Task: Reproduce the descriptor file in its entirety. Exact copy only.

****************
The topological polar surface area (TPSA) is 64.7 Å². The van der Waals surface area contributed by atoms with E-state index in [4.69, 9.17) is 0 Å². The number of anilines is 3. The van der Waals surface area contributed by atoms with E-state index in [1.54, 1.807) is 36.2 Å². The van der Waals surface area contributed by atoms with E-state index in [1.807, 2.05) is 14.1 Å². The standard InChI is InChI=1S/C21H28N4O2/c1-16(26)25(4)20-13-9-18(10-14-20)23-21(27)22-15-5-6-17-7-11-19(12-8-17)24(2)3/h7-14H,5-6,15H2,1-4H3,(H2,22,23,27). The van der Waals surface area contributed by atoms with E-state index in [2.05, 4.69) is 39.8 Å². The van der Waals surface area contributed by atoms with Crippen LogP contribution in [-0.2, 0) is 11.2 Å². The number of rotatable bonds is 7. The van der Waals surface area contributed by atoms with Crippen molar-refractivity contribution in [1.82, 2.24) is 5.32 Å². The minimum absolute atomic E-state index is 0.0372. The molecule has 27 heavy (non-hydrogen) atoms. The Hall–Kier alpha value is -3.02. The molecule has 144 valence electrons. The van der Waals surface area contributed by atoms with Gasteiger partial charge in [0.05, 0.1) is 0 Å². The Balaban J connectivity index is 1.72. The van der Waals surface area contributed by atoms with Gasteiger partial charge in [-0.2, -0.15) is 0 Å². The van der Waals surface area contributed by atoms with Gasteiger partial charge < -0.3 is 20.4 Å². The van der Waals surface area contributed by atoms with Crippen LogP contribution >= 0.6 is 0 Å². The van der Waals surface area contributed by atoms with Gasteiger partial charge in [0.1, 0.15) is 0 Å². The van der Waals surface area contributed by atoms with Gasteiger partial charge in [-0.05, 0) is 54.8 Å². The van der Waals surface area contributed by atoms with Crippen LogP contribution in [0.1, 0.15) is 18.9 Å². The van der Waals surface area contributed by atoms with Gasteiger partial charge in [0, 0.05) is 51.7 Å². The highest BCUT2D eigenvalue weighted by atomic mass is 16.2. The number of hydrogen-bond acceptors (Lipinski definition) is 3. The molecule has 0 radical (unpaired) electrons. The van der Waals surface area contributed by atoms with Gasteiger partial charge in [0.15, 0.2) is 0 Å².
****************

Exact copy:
The topological polar surface area (TPSA) is 64.7 Å². The van der Waals surface area contributed by atoms with E-state index in [4.69, 9.17) is 0 Å². The number of anilines is 3. The van der Waals surface area contributed by atoms with E-state index in [1.54, 1.807) is 36.2 Å². The van der Waals surface area contributed by atoms with E-state index in [1.807, 2.05) is 14.1 Å². The standard InChI is InChI=1S/C21H28N4O2/c1-16(26)25(4)20-13-9-18(10-14-20)23-21(27)22-15-5-6-17-7-11-19(12-8-17)24(2)3/h7-14H,5-6,15H2,1-4H3,(H2,22,23,27). The van der Waals surface area contributed by atoms with E-state index in [2.05, 4.69) is 39.8 Å². The van der Waals surface area contributed by atoms with Crippen LogP contribution in [-0.2, 0) is 11.2 Å². The number of rotatable bonds is 7. The van der Waals surface area contributed by atoms with Crippen molar-refractivity contribution in [1.82, 2.24) is 5.32 Å². The minimum absolute atomic E-state index is 0.0372. The molecule has 27 heavy (non-hydrogen) atoms. The Hall–Kier alpha value is -3.02. The molecule has 144 valence electrons. The van der Waals surface area contributed by atoms with Gasteiger partial charge in [0.05, 0.1) is 0 Å². The Balaban J connectivity index is 1.72. The van der Waals surface area contributed by atoms with Gasteiger partial charge in [-0.2, -0.15) is 0 Å². The van der Waals surface area contributed by atoms with Gasteiger partial charge < -0.3 is 20.4 Å². The van der Waals surface area contributed by atoms with Crippen LogP contribution >= 0.6 is 0 Å². The van der Waals surface area contributed by atoms with Gasteiger partial charge in [0.1, 0.15) is 0 Å². The van der Waals surface area contributed by atoms with Gasteiger partial charge in [-0.05, 0) is 54.8 Å². The van der Waals surface area contributed by atoms with Crippen LogP contribution in [0.1, 0.15) is 18.9 Å². The van der Waals surface area contributed by atoms with Gasteiger partial charge in [0, 0.05) is 51.7 Å². The highest BCUT2D eigenvalue weighted by atomic mass is 16.2. The number of hydrogen-bond acceptors (Lipinski definition) is 3. The molecule has 0 radical (unpaired) electrons. The van der Waals surface area contributed by atoms with Gasteiger partial charge in [0.15, 0.2) is 0 Å².